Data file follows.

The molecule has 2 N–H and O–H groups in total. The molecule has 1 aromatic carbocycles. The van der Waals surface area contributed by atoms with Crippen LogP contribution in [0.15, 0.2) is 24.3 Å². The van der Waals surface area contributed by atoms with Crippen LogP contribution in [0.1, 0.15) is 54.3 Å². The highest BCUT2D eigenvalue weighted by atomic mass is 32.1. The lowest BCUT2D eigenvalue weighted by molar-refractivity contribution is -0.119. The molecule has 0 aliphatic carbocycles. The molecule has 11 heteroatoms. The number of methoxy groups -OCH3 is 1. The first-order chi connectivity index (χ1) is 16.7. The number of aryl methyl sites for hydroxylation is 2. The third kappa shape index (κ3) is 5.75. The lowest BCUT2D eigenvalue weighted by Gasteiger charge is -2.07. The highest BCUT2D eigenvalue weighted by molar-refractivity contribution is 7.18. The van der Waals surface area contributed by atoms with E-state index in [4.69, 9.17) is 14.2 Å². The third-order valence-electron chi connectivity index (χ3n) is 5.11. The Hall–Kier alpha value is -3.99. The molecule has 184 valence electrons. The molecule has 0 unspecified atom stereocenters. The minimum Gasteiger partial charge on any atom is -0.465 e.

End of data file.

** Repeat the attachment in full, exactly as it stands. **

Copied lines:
The molecule has 2 N–H and O–H groups in total. The molecule has 1 aromatic carbocycles. The van der Waals surface area contributed by atoms with Crippen LogP contribution in [0.15, 0.2) is 24.3 Å². The van der Waals surface area contributed by atoms with Crippen LogP contribution in [0.1, 0.15) is 54.3 Å². The highest BCUT2D eigenvalue weighted by atomic mass is 32.1. The lowest BCUT2D eigenvalue weighted by molar-refractivity contribution is -0.119. The molecule has 0 aliphatic carbocycles. The molecule has 11 heteroatoms. The number of methoxy groups -OCH3 is 1. The first-order chi connectivity index (χ1) is 16.7. The number of aryl methyl sites for hydroxylation is 2. The third kappa shape index (κ3) is 5.75. The lowest BCUT2D eigenvalue weighted by Gasteiger charge is -2.07. The highest BCUT2D eigenvalue weighted by molar-refractivity contribution is 7.18. The van der Waals surface area contributed by atoms with E-state index in [4.69, 9.17) is 14.2 Å². The third-order valence-electron chi connectivity index (χ3n) is 5.11. The Hall–Kier alpha value is -3.99. The molecule has 184 valence electrons. The molecule has 0 unspecified atom stereocenters. The minimum Gasteiger partial charge on any atom is -0.465 e.